Karen L. Dowd
Each year when I review the years’ Appellate Court decisions for the Appellate Review at the Connecticut Legal Conference, I note cases in which issues are not decided because they were not preserved or presented properly. The best of issues will get you nowhere if an appellate court finds that you did not properly raise it below at the trial level or before them. So . . . a reminder.
Preserve the issue at trial. As Judge Flynn noted: “A trial judge cannot be said to have abused his discretion when he was never on notice that he was being asked to exercise it.” Moody v. Commissioner of Correction, 156 Conn. App. 210, 211 (2015). If you know an issue will be coming up, prepare for it. Prepare motions, jury charges, jury interrogatories; whatever you need to present the issue meaningfully to the trial court and thereby preserve the legal and factual aspects for the appellate court. If you are surprised by an issue, take a moment and think about what you will need to show an error if you appeal. Just raise the law and facts which you will need to present the issue at trial and on appeal.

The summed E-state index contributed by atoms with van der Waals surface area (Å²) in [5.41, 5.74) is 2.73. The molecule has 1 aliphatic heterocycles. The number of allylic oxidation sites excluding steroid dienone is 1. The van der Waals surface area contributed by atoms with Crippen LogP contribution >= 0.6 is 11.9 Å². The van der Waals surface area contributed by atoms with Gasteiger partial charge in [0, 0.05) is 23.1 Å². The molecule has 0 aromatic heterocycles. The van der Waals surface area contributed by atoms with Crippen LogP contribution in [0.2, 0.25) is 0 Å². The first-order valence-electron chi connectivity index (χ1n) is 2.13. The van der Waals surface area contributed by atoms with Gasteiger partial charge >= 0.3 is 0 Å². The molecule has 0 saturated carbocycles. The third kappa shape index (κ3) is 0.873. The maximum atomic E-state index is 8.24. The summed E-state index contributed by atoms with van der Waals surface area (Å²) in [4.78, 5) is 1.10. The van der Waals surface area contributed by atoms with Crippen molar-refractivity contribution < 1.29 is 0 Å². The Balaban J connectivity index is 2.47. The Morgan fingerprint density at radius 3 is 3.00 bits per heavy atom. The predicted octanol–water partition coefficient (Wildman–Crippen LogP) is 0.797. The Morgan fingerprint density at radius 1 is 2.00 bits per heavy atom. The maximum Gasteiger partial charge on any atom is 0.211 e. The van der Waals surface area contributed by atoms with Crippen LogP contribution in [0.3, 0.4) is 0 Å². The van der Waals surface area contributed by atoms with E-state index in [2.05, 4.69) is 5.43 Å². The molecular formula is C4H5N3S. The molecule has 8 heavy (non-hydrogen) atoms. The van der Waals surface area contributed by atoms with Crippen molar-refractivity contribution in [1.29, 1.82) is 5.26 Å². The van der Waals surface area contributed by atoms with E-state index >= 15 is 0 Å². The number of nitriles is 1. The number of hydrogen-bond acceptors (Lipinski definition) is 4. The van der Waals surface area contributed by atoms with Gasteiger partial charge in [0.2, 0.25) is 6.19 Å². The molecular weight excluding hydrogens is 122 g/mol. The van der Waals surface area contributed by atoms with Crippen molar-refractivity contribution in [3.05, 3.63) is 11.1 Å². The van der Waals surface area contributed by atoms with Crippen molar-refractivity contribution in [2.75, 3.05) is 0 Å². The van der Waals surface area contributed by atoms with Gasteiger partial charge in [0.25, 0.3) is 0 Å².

Present the issue on appeal. If you want to raise an issue, you must do so fully. Brief the facts and make sure necessary items are in your appendices. Brief the law, which means state it and then analyze it. See In re Oreoluwa O., 157 Conn. App. 490 (2015). Failure to present the issue fully may preclude review. If it’s worth raising, it’s worth briefing in full.